The venture capitalist offers advice in his new book The Hard Thing About Hard Things: Building a Business When There Are No Easy Answers.
FORTUNE -- In his new book The Hard Thing About Hard Things: Building a Business When There Are No Easy Answers, which arrives in stores today courtesy of HarperCollins, Ben Horowitz offers his advice on building and managing a startup company.
As the co-founder of the firm Andreessen Horowitz MOREMiguel Helft, senior writer - Mar 4, 2014 6:36 AM ET
The Andreessen Horowitz co-founder shares his favorite songs -- and annotates them, too.
FORTUNE -- Ben Horowitz grew up listening to hip-hop and to this day remains an unabashed fan. It's the music that he listens to, what's in his head a lot of the time and what often inspires him to write some management lessons on his blog. Horowitz, who has become friends with some of hip-hop's biggest stars, also MOREMiguel Helft, senior writer - Feb 27, 2014 9:00 AM ET
Can the startup reinvent payroll? Major investors think so.
FORTUNE -- ZenPayroll, whose service helps small business run their payrolls over the web, is a tiny startup in a field dominated by giants like ADP (ADP), Paychex (PAYX), and Intuit (INTU).
Yet in the past five months alone, ZenPayroll has gone from processing paychecks at a rate of $100 million to $400 million annually. The staggering growth suggests there is plenty of MOREMiguel Helft, senior writer - Feb 19, 2014 9:00 AM ET
And it's all about education technology.
FORTUNE -- In recent years, Google (GOOG) has made a concerted push into education, marketing Chromebooks in K-12 schools and promoting its Google Play for Education initiative to offer easy access to learning apps and content.
Now Google Capital, the company's previously stealth growth fund, is accelerating those efforts with a $40 million investment in Renaissance Learning, an educational company whose student evaluation tools are used MOREMiguel Helft, senior writer - Feb 19, 2014 7:02 AM ET
In exclusive interview with Fortune, VP of corporate development Don Harrison discusses Larry Page's plan to expand into new areas through M&A.
FORTUNE -- Don Harrison became Google's head of mergers and acquisitions about a year ago. But he's been helping Google (GOOG) buy companies since 2001, when the company snapped up the Internet newsgroups archive Deja News, its first acquisition ever.
Harrison, then a lawyer at Wilson Sonsini Goodrich & Rosati, MOREMiguel Helft, senior writer - Feb 12, 2014 10:46 AM ET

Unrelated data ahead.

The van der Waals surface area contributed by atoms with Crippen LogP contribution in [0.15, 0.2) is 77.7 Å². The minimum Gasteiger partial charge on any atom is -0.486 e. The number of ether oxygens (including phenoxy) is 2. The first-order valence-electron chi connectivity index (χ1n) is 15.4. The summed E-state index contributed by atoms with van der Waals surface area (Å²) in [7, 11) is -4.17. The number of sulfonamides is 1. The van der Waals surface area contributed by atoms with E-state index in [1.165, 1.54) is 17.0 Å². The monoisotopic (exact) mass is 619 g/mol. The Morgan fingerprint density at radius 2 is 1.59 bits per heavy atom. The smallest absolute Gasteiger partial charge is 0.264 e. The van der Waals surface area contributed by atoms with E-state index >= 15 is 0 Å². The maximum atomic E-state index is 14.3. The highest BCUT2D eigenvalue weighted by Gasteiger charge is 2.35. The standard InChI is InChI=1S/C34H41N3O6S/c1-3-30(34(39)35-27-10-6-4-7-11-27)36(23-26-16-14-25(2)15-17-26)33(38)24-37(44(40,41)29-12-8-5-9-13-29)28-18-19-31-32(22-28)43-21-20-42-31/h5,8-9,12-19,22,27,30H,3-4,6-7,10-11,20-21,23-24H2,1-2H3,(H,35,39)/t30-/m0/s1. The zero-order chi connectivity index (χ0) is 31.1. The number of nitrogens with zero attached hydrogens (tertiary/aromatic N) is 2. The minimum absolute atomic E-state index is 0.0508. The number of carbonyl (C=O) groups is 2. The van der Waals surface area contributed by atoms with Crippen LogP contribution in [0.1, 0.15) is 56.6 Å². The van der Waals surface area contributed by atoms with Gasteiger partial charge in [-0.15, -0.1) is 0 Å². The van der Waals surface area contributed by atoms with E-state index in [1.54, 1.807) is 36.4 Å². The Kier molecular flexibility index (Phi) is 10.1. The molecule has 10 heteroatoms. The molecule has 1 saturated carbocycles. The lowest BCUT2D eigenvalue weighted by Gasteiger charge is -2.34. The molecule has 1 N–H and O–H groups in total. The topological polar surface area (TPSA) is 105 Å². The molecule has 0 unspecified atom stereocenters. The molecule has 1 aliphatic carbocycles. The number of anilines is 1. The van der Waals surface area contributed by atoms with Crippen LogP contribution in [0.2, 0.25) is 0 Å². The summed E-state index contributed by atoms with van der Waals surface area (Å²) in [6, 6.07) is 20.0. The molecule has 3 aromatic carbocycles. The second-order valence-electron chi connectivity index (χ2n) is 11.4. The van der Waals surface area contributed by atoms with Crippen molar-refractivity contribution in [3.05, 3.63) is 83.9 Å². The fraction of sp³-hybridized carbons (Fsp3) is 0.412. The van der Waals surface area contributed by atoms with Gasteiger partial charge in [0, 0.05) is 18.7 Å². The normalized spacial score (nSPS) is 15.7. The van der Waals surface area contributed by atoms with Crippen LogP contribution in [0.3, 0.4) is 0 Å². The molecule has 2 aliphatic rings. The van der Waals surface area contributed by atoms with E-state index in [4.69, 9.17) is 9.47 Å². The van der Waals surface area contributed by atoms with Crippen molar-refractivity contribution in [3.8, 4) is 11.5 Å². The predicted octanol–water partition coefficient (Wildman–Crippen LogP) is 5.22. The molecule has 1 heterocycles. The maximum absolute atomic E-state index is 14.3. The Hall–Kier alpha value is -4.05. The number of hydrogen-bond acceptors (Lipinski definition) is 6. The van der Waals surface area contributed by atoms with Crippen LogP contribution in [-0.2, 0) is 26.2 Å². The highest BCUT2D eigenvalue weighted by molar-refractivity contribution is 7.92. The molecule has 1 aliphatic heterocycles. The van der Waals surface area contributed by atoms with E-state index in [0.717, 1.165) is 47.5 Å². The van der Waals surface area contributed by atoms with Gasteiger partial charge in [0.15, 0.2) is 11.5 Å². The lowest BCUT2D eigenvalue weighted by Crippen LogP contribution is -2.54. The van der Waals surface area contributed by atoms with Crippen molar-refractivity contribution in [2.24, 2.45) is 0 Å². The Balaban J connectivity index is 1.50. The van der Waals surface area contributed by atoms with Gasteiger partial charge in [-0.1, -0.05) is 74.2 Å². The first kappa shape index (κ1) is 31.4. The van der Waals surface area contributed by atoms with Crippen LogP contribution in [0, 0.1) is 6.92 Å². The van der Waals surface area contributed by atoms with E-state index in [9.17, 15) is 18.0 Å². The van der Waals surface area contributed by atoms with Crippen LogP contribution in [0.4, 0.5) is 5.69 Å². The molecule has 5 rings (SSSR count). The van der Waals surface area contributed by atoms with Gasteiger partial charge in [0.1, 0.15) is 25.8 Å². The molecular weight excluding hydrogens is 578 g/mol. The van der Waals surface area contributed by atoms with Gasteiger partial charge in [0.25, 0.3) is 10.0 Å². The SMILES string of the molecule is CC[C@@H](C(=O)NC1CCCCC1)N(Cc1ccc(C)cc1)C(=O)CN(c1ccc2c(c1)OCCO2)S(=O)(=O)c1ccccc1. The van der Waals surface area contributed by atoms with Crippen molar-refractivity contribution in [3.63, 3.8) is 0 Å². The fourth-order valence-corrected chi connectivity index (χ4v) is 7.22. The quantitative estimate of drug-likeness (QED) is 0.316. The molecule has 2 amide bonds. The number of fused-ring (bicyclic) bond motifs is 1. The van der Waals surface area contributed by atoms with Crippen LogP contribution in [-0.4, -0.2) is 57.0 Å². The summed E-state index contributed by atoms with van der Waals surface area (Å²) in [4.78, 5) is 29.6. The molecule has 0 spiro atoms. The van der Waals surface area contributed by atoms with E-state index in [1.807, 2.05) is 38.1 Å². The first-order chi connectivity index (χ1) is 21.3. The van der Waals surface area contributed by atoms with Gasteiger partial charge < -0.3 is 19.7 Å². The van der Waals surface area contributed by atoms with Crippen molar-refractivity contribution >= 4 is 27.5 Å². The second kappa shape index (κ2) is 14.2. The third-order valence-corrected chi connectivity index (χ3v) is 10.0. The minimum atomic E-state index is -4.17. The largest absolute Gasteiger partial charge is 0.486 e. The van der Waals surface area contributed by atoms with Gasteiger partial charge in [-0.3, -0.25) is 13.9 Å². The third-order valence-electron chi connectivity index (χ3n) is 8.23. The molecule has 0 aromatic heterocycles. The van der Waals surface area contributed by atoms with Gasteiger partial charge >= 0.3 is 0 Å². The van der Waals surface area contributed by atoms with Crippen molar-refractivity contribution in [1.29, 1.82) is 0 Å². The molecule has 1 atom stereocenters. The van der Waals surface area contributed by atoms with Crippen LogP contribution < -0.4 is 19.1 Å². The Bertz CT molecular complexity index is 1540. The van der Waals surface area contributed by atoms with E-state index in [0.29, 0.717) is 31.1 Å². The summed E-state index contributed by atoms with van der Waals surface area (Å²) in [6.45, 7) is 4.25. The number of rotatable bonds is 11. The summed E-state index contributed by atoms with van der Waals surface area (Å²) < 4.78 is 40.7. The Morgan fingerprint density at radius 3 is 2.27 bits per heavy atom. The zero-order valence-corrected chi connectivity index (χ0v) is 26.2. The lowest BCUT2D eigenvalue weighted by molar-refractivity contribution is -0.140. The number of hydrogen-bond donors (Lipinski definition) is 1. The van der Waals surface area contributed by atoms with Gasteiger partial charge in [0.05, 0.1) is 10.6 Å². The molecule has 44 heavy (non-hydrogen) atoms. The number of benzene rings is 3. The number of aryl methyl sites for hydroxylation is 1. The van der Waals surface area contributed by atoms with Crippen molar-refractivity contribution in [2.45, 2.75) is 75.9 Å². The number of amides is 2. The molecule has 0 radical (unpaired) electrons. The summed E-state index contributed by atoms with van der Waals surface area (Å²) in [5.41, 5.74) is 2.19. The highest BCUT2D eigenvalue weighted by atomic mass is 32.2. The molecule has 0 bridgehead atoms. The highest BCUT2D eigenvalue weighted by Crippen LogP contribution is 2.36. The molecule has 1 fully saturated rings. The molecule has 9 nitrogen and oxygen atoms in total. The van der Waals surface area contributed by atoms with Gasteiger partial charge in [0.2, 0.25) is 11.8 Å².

In an interview with Fortune, Yuanqing Yang says that his company seeks to replicate its ThinkPad success with Motorola.
FORTUNE -- Fresh from signing a $2.91 billion deal with Larry Page to acquire Google's Motorola unit, Lenovo CEO Yuanqing Yang spoke to Motorola employees for 45 minutes at the latter company's headquarters outside of Chicago on Thursday. Immediately after that meeting, Yang discussed the deal and Lenovo's plans to compete in the MOREMiguel Helft, senior writer - Jan 30, 2014 4:01 PM ET
Google CEO Larry Page admitted that it didn't make sense for Google to remain in the handset business.
FORTUNE -- After trying and failing to compete effectively in the handset business, Google is selling its Motorola business unit to Lenovo, the world's largest and fastest-growing PC maker, for $2.91 billion in cash and stock.
MORE: Can Lenovo do it?
After the deal, Google (GOOG) will retain the vast majority of patents it acquired with MOREMiguel Helft, senior writer - Jan 29, 2014 5:46 PM ET
In 10 years' time, the website-publishing startup has grown from dorm room dream to Super Bowl star.
FORTUNE -- Andrew Braccia, a Silicon Valley venture capitalist, often rolls his eyes when he comes across yet another list of the hottest New York startups. Most often, Squarespace, which he helped to finance, does not make the cut. Yet, he says, Squarespace is bigger and more successful than most of those that have MOREMiguel Helft, senior writer - Jan 29, 2014 7:00 AM ET
Here's a hint: Apple and Samsung should be nervous.
FORTUNE -- In this game of chicken, it looks like IBM blinked.
The Armonk, N.Y.-based technology company (IBM) has wanted to unload its low-end, x86 server business for some time. Early last year, it conducted serious negotiations with the most likely buyer, Lenovo, the Beijing-based company that purchased its personal computer business in 2005. News of an impending deal, presumably leaked by IBM, MOREMiguel Helft, senior writer - Jan 24, 2014 11:37 AM ET
Tuft and Needle is set to do to the mattress business what Warby Parker did for eyewear and TOMS did for footwear: blow it up.
FORTUNE -- If Warby Parker could disrupt the eyewear business and TOMS the footwear market, why not use technology to try to disrupt mattresses?
That's what two engineers set out to do some 18 months ago. The result is Tuft and Needle, a startup that began selling MOREMiguel Helft, senior writer - Jan 22, 2014 10:11 AM ET
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